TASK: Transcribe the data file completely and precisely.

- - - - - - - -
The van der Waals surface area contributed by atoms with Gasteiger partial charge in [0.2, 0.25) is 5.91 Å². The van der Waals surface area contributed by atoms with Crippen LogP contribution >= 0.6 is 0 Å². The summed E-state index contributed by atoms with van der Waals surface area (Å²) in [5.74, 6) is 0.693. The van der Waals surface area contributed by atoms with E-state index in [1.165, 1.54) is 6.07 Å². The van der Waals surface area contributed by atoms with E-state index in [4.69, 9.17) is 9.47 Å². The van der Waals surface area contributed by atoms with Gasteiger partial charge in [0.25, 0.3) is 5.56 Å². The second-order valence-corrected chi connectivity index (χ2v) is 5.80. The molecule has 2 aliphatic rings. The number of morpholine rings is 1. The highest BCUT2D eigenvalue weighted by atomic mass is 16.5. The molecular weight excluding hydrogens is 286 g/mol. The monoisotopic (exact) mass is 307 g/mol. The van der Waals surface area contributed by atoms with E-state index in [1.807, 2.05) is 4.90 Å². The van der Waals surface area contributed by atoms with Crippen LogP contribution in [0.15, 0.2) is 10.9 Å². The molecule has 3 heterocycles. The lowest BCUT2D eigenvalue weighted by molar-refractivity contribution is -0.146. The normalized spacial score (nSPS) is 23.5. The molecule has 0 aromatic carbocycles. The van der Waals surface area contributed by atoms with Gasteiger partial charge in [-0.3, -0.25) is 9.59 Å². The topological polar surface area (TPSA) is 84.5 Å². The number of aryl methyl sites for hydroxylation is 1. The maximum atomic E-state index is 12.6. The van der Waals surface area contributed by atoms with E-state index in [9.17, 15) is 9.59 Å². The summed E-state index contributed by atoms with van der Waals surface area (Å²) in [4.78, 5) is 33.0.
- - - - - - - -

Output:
The van der Waals surface area contributed by atoms with Gasteiger partial charge in [0.2, 0.25) is 5.91 Å². The van der Waals surface area contributed by atoms with Crippen LogP contribution >= 0.6 is 0 Å². The summed E-state index contributed by atoms with van der Waals surface area (Å²) in [5.74, 6) is 0.693. The van der Waals surface area contributed by atoms with E-state index in [1.165, 1.54) is 6.07 Å². The van der Waals surface area contributed by atoms with E-state index in [4.69, 9.17) is 9.47 Å². The van der Waals surface area contributed by atoms with Gasteiger partial charge in [0.25, 0.3) is 5.56 Å². The second-order valence-corrected chi connectivity index (χ2v) is 5.80. The molecule has 2 aliphatic rings. The number of morpholine rings is 1. The highest BCUT2D eigenvalue weighted by atomic mass is 16.5. The molecular weight excluding hydrogens is 286 g/mol. The monoisotopic (exact) mass is 307 g/mol. The van der Waals surface area contributed by atoms with E-state index in [1.807, 2.05) is 4.90 Å². The van der Waals surface area contributed by atoms with Crippen LogP contribution in [0.15, 0.2) is 10.9 Å². The molecule has 3 heterocycles. The lowest BCUT2D eigenvalue weighted by molar-refractivity contribution is -0.146. The normalized spacial score (nSPS) is 23.5. The molecule has 0 aromatic carbocycles. The van der Waals surface area contributed by atoms with Gasteiger partial charge in [-0.3, -0.25) is 9.59 Å². The topological polar surface area (TPSA) is 84.5 Å². The number of aryl methyl sites for hydroxylation is 1. The maximum atomic E-state index is 12.6. The van der Waals surface area contributed by atoms with E-state index in [9.17, 15) is 9.59 Å². The summed E-state index contributed by atoms with van der Waals surface area (Å²) in [4.78, 5) is 33.0.